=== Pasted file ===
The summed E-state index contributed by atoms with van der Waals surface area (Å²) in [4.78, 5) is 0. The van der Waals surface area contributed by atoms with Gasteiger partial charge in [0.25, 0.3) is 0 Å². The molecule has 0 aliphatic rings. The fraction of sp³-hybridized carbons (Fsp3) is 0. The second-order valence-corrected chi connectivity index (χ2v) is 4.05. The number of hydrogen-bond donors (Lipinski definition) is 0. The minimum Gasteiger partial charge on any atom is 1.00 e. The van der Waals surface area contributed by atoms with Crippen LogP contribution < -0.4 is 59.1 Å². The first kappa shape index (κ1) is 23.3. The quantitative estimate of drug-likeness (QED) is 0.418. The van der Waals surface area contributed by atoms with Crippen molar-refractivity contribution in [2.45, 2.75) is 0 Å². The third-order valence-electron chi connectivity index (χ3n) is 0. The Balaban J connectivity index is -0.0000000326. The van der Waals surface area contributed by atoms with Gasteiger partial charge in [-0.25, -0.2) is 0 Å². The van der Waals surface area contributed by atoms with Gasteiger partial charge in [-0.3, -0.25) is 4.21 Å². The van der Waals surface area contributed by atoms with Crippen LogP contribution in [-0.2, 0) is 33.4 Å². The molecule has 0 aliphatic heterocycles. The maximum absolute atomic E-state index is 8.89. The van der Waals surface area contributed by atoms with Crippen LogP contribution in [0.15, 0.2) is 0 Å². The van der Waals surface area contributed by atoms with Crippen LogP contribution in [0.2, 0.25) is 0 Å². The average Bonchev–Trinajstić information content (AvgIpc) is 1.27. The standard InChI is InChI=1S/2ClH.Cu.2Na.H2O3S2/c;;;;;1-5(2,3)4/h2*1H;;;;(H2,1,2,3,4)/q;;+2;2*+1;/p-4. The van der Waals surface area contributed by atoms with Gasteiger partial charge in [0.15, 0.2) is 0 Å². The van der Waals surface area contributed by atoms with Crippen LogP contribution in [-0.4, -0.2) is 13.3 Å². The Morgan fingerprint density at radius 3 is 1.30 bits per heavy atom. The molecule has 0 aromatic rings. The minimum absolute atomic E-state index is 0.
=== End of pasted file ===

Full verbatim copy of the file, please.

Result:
The summed E-state index contributed by atoms with van der Waals surface area (Å²) in [4.78, 5) is 0. The van der Waals surface area contributed by atoms with Gasteiger partial charge in [0.25, 0.3) is 0 Å². The molecule has 0 aliphatic rings. The fraction of sp³-hybridized carbons (Fsp3) is 0. The second-order valence-corrected chi connectivity index (χ2v) is 4.05. The number of hydrogen-bond donors (Lipinski definition) is 0. The minimum Gasteiger partial charge on any atom is 1.00 e. The van der Waals surface area contributed by atoms with Crippen LogP contribution < -0.4 is 59.1 Å². The first kappa shape index (κ1) is 23.3. The quantitative estimate of drug-likeness (QED) is 0.418. The van der Waals surface area contributed by atoms with Crippen molar-refractivity contribution in [2.45, 2.75) is 0 Å². The third-order valence-electron chi connectivity index (χ3n) is 0. The Balaban J connectivity index is -0.0000000326. The van der Waals surface area contributed by atoms with Gasteiger partial charge in [-0.25, -0.2) is 0 Å². The van der Waals surface area contributed by atoms with Gasteiger partial charge in [-0.3, -0.25) is 4.21 Å². The van der Waals surface area contributed by atoms with Crippen LogP contribution in [-0.2, 0) is 33.4 Å². The molecule has 0 aliphatic heterocycles. The maximum absolute atomic E-state index is 8.89. The van der Waals surface area contributed by atoms with Crippen LogP contribution in [0.15, 0.2) is 0 Å². The van der Waals surface area contributed by atoms with Crippen LogP contribution in [0.2, 0.25) is 0 Å². The average Bonchev–Trinajstić information content (AvgIpc) is 1.27. The standard InChI is InChI=1S/2ClH.Cu.2Na.H2O3S2/c;;;;;1-5(2,3)4/h2*1H;;;;(H2,1,2,3,4)/q;;+2;2*+1;/p-4. The van der Waals surface area contributed by atoms with Gasteiger partial charge in [0.15, 0.2) is 0 Å². The van der Waals surface area contributed by atoms with Crippen LogP contribution in [-0.4, -0.2) is 13.3 Å². The Morgan fingerprint density at radius 3 is 1.30 bits per heavy atom. The molecule has 0 aromatic rings. The minimum absolute atomic E-state index is 0.